WHY?

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Now that we have established how Ohio State is such an attractive destination for recruits, it is time to focus on why Ohio State has experienced sustained success in identifying, recruiting, and developing great football players.

Ryan Day assembled a staff with coaches who are excellent recruiters. WR Coach Brian Hartline is not only one of the best position coaches in the country but among the best recruiting tool. He recently coached three first-round NFL Draft picks in Jameson Williams, Garrett Wilson, and Chris Olave, with Jaxon Smith-Njigba poised to be the 4th. Off it, Hartline recently landed recruitments from 5-Star WR Brandon Inniss and top-60 WRs Noah Rogers and Carnell Tate. Oh, and he is a former 7-year NFL vet. Hartline is one of the most valuable assistant coaches in the country. On the defensive side, Secondary Coach Tim Walton only joined the program in January, leaving the NFL after serving as a CB Coach. Walton has already landed a pair of high 4-star CBS in Calvin Simpson-Hunt and Kayin Lee to help bolster the secondary that has had its issues in recent years. If you want to be an NFL player, is there anyone better to learn from than a longtime NFL vet and a longtime NFL coach?

Ohio State also has one of the best player personnel departments in the country. General Manager of Player Personnel Mark Pantoni is among the best in the nation at identifying talent. Pantoni and his staff excel at scouting the physical traits in recruits that Ohio State coaches can develop into difference makers.


So Now We Have Established two things.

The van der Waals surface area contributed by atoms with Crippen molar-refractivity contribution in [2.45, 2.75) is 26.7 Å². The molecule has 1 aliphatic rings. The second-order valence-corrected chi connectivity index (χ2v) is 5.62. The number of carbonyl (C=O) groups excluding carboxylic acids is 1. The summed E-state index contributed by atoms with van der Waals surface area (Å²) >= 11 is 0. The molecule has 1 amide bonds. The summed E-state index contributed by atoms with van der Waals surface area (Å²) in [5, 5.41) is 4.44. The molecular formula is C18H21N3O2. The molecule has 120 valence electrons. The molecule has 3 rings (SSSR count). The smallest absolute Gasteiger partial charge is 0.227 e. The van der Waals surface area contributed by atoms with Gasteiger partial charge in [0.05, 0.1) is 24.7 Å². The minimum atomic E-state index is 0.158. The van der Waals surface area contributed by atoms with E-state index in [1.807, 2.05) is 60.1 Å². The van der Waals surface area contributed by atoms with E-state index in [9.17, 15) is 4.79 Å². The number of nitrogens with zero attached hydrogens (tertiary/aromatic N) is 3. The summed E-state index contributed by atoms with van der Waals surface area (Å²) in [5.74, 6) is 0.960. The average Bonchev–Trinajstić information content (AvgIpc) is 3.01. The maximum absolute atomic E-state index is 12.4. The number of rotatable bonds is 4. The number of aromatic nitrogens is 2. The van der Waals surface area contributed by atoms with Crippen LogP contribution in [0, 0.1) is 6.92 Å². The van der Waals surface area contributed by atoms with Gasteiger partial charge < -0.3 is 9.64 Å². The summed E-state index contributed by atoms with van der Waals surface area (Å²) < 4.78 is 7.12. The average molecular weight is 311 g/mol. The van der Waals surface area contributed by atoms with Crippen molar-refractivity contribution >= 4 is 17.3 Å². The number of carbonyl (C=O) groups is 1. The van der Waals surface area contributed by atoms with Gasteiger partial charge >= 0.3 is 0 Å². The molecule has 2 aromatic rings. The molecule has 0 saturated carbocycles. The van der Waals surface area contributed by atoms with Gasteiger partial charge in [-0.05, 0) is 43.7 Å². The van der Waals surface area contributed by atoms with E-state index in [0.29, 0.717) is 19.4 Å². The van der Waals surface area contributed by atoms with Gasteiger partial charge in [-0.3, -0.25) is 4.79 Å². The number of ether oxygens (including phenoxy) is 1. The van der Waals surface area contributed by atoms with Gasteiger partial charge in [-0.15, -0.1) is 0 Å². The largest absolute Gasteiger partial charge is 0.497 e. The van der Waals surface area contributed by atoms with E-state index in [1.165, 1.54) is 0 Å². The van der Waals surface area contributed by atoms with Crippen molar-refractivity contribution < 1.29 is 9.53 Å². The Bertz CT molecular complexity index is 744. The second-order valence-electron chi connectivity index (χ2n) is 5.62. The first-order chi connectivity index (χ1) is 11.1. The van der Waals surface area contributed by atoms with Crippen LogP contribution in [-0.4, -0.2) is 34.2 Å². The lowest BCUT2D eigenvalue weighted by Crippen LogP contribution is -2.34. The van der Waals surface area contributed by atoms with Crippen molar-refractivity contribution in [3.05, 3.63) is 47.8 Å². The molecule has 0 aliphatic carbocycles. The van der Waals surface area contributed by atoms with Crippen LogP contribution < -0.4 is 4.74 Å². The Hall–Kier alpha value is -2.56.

1. Ohio State is the best in the country at producing NFL draft picks this century

2. Ryan Day is an excellent Head Coach who assembled a world-class staff


Being one of the premier places in the country to play college football, the Buckeyes have been able to recruit nationally. Of the 20 commitments in their 2023 recruiting class, only seven come from Ohio. While Ohio has significant high school talent, in recent years, Coach Day and his staff have transitioned to focusing heavily on players who fit their system, regardless of location. Consistently, Ohio State has been able to recruit top prospects from outside of its footprint. A factor could be that historically competitive programs have had problems of late. Programs such as USC, Texas, and Miami struggling in recent years has seen top players go away from home. Since 2019, Ohio State has landed multiple 5-star or top-100 players from California, Texas, Florida, Washington, Missouri, Pennsylvania, Georgia, North Carolina, and Arizona (247).

What is holding them back? Why have they been unable to win a national championship since 2014?

Welp, in short, the answer is simple. Alabama. To be the best, you must beat the best, and Ohio State has not done that since 2014. What is interesting to note, in the most recent study I found, according to 247 sports in October 2021, Ohio State ranked 18th in recruiting spending. If you are a Buckeye fan, you are happy with where the program is. However, the yearly expectation in Columbus is at MINIMUM a CFP Playoff appearance, and most fans would expect them to play for a national title. If they have found this much success recruiting specifically out-of-state, what could they do if they ranked among the highest in recruitment budgets? Ohio State needs to spend the money to keep up with the rest of the college football elites. If they can get over the hump and bring home their first title since 2014 may depend on it.